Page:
94\\
95&     = \frac{1}{e_1 \,e_2 \,e_3 }   \left[
96        \left.   \frac{\partial (e_2 \,e_3 \,u)}{\partial i}    \right|_
97        -\left.    e_2 \,u    \frac{\partial e_3 }{\partial i}     \right|_s
98      + \left\frac{\partial (e_1 \,e_3 \,v)}{\partial j}    \right|_s
99        - \left.    e_1 v      \frac{\partial e_3 }{\partial j}    \right|_s   \right]          \\
101   + \frac{1}{e_3 } \left[        \frac{\partial w}{\partial s}
102                  -  \sigma _1 \frac{\partial u}{\partial s}
103                  -  \sigma _2 \frac{\partial v}{\partial s}      \right]      \\
104%
105\intertext{Noting that $106 \frac{1}{e_1} \left.{ \frac{\partial e_3}{\partial i}} \right|_s 107=\frac{1}{e_1} \left.{ \frac{\partial^2 z}{\partial i\,\partial s}} \right|_s 108=\frac{\partial}{\partial s} \left( {\frac{1}{e_1 } \left.{ \frac{\partial z}{\partial i} }\right|_s } \right) 109=\frac{\partial \sigma _1}{\partial s} 110$ and $111\frac{1}{e_2 }\left. {\frac{\partial e_3 }{\partial j}} \right|_s 112=\frac{\partial \sigma _2}{\partial s} 113$, it becomes:}
114%
115\nabla \cdot {\rm {\bf U}}
116& = \frac{1}{e_1 \,e_2 \,e_3 }  \left[
117        \left\frac{\partial (e_2 \,e_3 \,u)}{\partial i} \right|_s
118      +\left\frac{\partial (e_1 \,e_3 \,v)}{\partial j} \right|_s        \right]        \\
120 +\frac{1}{e_3 }\left[ {\frac{\partial w}{\partial s}-u\frac{\partial \sigma _1 }{\partial s}-v\frac{\partial \sigma _2 }{\partial s}-\sigma _1 \frac{\partial u}{\partial s}-\sigma _2 \frac{\partial v}{\partial s}} \right] \\
121\\
122& = \frac{1}{e_1 \,e_2 \,e_3 }  \left[
123        \left\frac{\partial (e_2 \,e_3 \,u)}{\partial i} \right|_s
124      +\left\frac{\partial (e_1 \,e_3 \,v)}{\partial j} \right|_s        \right]
125   + \frac{1}{e_3 } \; \frac{\partial}{\partial s}   \left[  w -  u\;\sigma _1  - v\;\sigma _2  \right]
126\end{array} }
127\end{align*}
128\end{subequations}
129
130Here, $w$ is the vertical velocity relative to the $z-$coordinate system.
131Introducing the dia-surface velocity component, $\omega$, defined as
132the volume flux across the moving $s$-surfaces per unit horizontal area:
133\begin{equation} \label{apdx:A_w_s}
134\omega  = w - w_s - \sigma _1 \,u - \sigma _2 \,v    \\
135\end{equation}
136with $w_s$ given by \autoref{apdx:A_w_in_s}, we obtain the expression for
137the divergence of the velocity in the curvilinear $s-$coordinate system:
138\begin{subequations}
139\begin{align*} {\begin{array}{*{20}l}
140\nabla \cdot {\rm {\bf U}}
141&= \frac{1}{e_1 \,e_2 \,e_3 }    \left[
142        \left\frac{\partial (e_2 \,e_3 \,u)}{\partial i} \right|_s
143      +\left\frac{\partial (e_1 \,e_3 \,v)}{\partial j} \right|_s        \right]
144+ \frac{1}{e_3 } \frac{\partial \omega }{\partial s}
145+ \frac{1}{e_3 } \frac{\partial w_s       }{\partial s}    \\
146\\
147&= \frac{1}{e_1 \,e_2 \,e_3 }    \left[
148        \left\frac{\partial (e_2 \,e_3 \,u)}{\partial i} \right|_s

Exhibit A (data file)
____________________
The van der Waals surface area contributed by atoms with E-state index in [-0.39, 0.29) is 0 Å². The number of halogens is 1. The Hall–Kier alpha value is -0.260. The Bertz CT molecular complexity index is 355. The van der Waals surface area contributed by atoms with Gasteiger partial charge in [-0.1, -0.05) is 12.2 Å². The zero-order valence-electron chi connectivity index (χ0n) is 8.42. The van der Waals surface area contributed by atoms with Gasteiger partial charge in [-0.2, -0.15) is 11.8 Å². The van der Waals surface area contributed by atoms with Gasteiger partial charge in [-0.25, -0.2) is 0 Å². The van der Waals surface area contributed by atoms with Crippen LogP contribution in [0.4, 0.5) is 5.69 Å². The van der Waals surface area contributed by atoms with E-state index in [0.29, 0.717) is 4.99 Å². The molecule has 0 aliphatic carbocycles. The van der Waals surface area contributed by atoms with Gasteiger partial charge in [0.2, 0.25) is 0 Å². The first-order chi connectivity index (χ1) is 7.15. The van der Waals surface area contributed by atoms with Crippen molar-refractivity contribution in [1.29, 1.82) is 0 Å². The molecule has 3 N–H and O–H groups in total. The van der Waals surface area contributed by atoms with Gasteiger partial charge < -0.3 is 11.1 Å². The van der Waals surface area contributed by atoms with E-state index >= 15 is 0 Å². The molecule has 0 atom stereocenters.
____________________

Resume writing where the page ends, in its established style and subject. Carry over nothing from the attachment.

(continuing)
149      +\left\frac{\partial (e_1 \,e_3 \,v)}{\partial j} \right|_s        \right]
150+ \frac{1}{e_3 } \frac{\partial \omega }{\partial s}
151+ \frac{1}{e_3 } \frac{\partial}{\partial s}  \left(  e_3 \; \frac{\partial s}{\partial t}   \right)   \\
152\\
153&= \frac{1}{e_1 \,e_2 \,e_3 }    \left[
154        \left\frac{\partial (e_2 \,e_3 \,u)}{\partial i} \right|_s
155      +\left\frac{\partial (e_1 \,e_3 \,v)}{\partial j} \right|_s        \right]
156+ \frac{1}{e_3 } \frac{\partial \omega }{\partial s}
157+ \frac{\partial}{\partial s} \frac{\partial s}{\partial t}
158+ \frac{1}{e_3 } \frac{\partial s}{\partial t} \frac{\partial e_3}{\partial s}     \\
159\\
160&= \frac{1}{e_1 \,e_2 \,e_3 }    \left[
161        \left\frac{\partial (e_2 \,e_3 \,u)}{\partial i} \right|_s
162      +\left\frac{\partial (e_1 \,e_3 \,v)}{\partial j} \right|_s        \right]
163+ \frac{1}{e_3 } \frac{\partial \omega }{\partial s}
164+ \frac{1}{e_3 } \frac{\partial e_3}{\partial t}     \\
165\end{array} }
166\end{align*}
167\end{subequations}
168
169As a result, the continuity equation \autoref{eq:PE_continuity} in the
170$s-$coordinates is:
171\begin{equation} \label{apdx:A_sco_Continuity}
172\frac{1}{e_3 } \frac{\partial e_3}{\partial t}
173+ \frac{1}{e_1 \,e_2 \,e_3 }\left[
174         {\left. {\frac{\partial (e_2 \,e_3 \,u)}{\partial i}} \right|_s
175          +  \left. {\frac{\partial (e_1 \,e_3 \,v)}{\partial j}} \right|_s } \right]
176 +\frac{1}{e_3 }\frac{\partial \omega }{\partial s} = 0
177\end{equation}
178A additional term has appeared that take into account the contribution of the time variation
179of the vertical coordinate to the volume budget.
180
181
182% ================================================================
183% momentum equation
184% ================================================================
185\section{Momentum equation in $s-$coordinate}
186\label{sec:A_momentum}
187
188Here we only consider the first component of the momentum equation,
189the generalization to the second one being straightforward.